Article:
After the massive success of Wim Wenders' superb Oscar-nominated 1999 documentary Buena Vista Social Club [BVSC], various core members went on tour, and a few of the septuagenarian and octogenarian musicians released separate solo albums – in some cases, their recording debuts. At the peak of its international fascination, anything tied to Cuban music was branded ‘in the vein of the BVSC' by record producers and promoters to ensure some kind of tie-in, and boost media sales.
The big difference between the original doc and subsequent BVSC concerts was the loss of the group's intimate, nearly all-acoustic sound which stayed true to the original loose arrangements and raw performances popular in Cuba during the fifties (at least that's the sound Wenders and musician Ry Cooder tried to evoke in most of the performance scenes in the original doc, including the live concert material Wenders cut between the relaxed Cuban studio sessions).
Musica Cubana is part of a 2004 follow-up concert that had one of the surviving BVSC members – the late Pio Leiva - tour with a group of new Cuban lions (billed as the Sons of Cuba, though they chauvinistically left out the Daughters in the billing. Ahem), crossing into Europe and Asia venues.
Wenders' role here is more as a presenter for this 2-volume DVD series (each part sold separately) that document the tour stops in Amsterdam and Tokyo.
Live in Tokyo is the one to watch first, as it contains a more formal title montage, introducing the musicians as they enter Tokyo, mingle in a restaurant, and are introduced by an emcee to an appreciative audience.
Like BVSC, the first song performed is “Seis Semanas,” and the arrangement is perhaps indicative of the concert's style: new and old songs are contemporized with electric bass and keyboards, and the vocal styles combine old, contemporary, and new infusions of rap.
Those wanting a performance that's unwaveringly true to the original BVSC CD will not be pleased with this release, but then this isn't being presented as a BVSC concert. The major disappointment is that Leiva's involvement is more or less as headliner and co- singer, although even in the original Wenders doc, Leiva was merely one of many veteran musicians who shined when grouped with contemporaries; as a soloist, his range is limited, his age is even more apparent, and his contributions get smothered when the entire group performs a song (though his duet for “Pio Mentiroso” is major highlight).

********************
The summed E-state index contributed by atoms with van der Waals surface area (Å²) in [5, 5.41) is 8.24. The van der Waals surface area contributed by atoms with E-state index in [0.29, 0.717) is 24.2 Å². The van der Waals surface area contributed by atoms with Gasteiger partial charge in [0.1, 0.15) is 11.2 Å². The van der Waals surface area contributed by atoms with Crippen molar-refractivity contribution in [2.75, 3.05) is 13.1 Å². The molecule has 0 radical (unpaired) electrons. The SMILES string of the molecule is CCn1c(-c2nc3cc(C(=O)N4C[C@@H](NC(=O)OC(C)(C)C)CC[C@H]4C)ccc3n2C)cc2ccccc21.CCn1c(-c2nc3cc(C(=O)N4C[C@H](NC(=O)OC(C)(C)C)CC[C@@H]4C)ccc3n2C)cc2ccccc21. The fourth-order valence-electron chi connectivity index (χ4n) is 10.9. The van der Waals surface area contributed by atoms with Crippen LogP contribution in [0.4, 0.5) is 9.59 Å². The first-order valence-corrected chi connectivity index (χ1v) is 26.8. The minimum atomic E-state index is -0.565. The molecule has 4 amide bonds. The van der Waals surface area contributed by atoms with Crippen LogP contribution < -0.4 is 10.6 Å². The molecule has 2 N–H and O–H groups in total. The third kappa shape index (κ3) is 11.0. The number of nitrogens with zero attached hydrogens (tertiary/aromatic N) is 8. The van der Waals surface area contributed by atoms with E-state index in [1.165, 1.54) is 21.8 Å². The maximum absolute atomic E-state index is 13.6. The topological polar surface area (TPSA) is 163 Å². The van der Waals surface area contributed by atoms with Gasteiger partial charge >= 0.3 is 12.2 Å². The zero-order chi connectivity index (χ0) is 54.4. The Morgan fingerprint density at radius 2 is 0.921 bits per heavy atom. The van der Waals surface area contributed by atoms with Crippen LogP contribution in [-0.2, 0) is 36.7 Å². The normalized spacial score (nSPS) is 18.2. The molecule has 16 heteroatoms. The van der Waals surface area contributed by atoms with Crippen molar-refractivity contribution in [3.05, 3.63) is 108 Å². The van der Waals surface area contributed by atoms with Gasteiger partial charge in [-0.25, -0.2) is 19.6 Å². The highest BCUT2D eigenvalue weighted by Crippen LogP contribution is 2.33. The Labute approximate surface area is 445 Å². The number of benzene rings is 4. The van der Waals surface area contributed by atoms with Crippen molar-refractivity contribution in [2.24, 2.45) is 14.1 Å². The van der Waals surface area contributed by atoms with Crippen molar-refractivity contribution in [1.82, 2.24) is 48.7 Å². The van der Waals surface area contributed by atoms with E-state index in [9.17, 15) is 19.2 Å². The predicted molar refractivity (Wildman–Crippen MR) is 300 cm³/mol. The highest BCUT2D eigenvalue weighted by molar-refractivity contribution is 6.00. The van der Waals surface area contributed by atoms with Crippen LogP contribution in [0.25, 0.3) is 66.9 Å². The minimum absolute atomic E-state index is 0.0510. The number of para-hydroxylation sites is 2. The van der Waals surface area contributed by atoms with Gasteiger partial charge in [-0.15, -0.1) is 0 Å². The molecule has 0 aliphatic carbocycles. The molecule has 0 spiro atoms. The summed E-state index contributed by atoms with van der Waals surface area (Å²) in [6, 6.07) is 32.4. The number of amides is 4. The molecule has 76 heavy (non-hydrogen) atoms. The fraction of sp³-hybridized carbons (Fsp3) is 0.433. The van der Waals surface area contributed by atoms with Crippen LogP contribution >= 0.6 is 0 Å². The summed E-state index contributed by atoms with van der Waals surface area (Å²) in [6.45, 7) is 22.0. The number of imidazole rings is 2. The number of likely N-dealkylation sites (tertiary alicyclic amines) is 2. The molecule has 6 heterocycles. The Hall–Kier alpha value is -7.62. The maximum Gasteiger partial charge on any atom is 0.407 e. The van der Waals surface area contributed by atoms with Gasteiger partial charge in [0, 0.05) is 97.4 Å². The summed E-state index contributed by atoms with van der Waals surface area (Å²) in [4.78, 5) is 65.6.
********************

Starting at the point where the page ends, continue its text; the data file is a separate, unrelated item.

That said, the DVD is a solid production of sharp, colourful visuals and crisply recorded sound. This isn't a cheap knock-off production, and the young musicians haven't been gathered in some lame Idol-style tribute tour. Unfortunately, the DVD gives no background info on the young lions (there's a bonus pop music video, but that hardly places anyone in context).
Musica Cubana, as a concert, was designed to showcase a marriage of past and future, with old songs presented in warm acoustic and analogue renditions, and in up-styled versions that swerve into rap lyrics – a ploy that actually works, and maybe demonstrates the versatility of a good melodic tune with driving vocal parts. The lead vocalists are backed by good brass and percussion sections, and the arrangements do follow the energetic style of the original BVSC performances, and remain loose so everyone can infuse a bit of personal business.
Musica Cubana's biggest hurdle is to move beyond the immense shadow cast by the original BVSC performances, and after a few viewings, you'll find it's pretty successful, and stands on its own.
Performed songs: “Seis Semanas,” “La Luna,” “Volveria a Renacer,” “Digan Lo Que Digan,” “Pio Mentiroso,” “Cubanas Por El Mondo,” “Somos Cubanos,” “Yo Vine Pa'Ve,” “Cuandro You No Me Quieras,” “Habana Cuba,” “Negrito Bailador,” and “Chan Chan.”
This title is part of a two-part series: Live in Tokyo, and Live in Amsterdam.
© 2007 Mark R. Hasan